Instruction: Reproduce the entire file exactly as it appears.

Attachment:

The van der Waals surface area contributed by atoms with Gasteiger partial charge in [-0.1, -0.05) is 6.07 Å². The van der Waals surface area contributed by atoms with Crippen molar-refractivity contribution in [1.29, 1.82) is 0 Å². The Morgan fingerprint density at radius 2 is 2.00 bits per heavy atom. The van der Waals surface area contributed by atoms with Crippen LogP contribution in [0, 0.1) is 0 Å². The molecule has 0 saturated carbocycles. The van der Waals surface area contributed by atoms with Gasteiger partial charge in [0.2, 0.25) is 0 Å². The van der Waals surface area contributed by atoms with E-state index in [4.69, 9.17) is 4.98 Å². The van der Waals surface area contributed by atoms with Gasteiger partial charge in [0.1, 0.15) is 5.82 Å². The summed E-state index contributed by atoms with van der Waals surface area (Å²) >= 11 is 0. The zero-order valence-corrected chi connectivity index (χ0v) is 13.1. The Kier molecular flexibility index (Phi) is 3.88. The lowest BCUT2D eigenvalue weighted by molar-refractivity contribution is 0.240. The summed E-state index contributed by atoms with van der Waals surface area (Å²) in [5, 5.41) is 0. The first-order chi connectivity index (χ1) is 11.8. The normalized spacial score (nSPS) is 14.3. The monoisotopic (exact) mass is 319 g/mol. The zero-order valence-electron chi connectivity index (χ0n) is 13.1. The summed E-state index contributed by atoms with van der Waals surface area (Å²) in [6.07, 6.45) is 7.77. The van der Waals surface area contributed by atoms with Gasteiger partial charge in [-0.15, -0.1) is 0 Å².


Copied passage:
The van der Waals surface area contributed by atoms with Gasteiger partial charge in [-0.1, -0.05) is 6.07 Å². The van der Waals surface area contributed by atoms with Crippen molar-refractivity contribution in [1.29, 1.82) is 0 Å². The Morgan fingerprint density at radius 2 is 2.00 bits per heavy atom. The van der Waals surface area contributed by atoms with Crippen LogP contribution in [0, 0.1) is 0 Å². The molecule has 0 saturated carbocycles. The van der Waals surface area contributed by atoms with Gasteiger partial charge in [0.2, 0.25) is 0 Å². The van der Waals surface area contributed by atoms with E-state index in [4.69, 9.17) is 4.98 Å². The van der Waals surface area contributed by atoms with Gasteiger partial charge in [0.1, 0.15) is 5.82 Å². The summed E-state index contributed by atoms with van der Waals surface area (Å²) >= 11 is 0. The zero-order valence-corrected chi connectivity index (χ0v) is 13.1. The Kier molecular flexibility index (Phi) is 3.88. The lowest BCUT2D eigenvalue weighted by molar-refractivity contribution is 0.240. The summed E-state index contributed by atoms with van der Waals surface area (Å²) in [5, 5.41) is 0. The first-order chi connectivity index (χ1) is 11.8. The normalized spacial score (nSPS) is 14.3. The monoisotopic (exact) mass is 319 g/mol. The zero-order valence-electron chi connectivity index (χ0n) is 13.1. The summed E-state index contributed by atoms with van der Waals surface area (Å²) in [6.07, 6.45) is 7.77. The van der Waals surface area contributed by atoms with Gasteiger partial charge in [-0.15, -0.1) is 0 Å².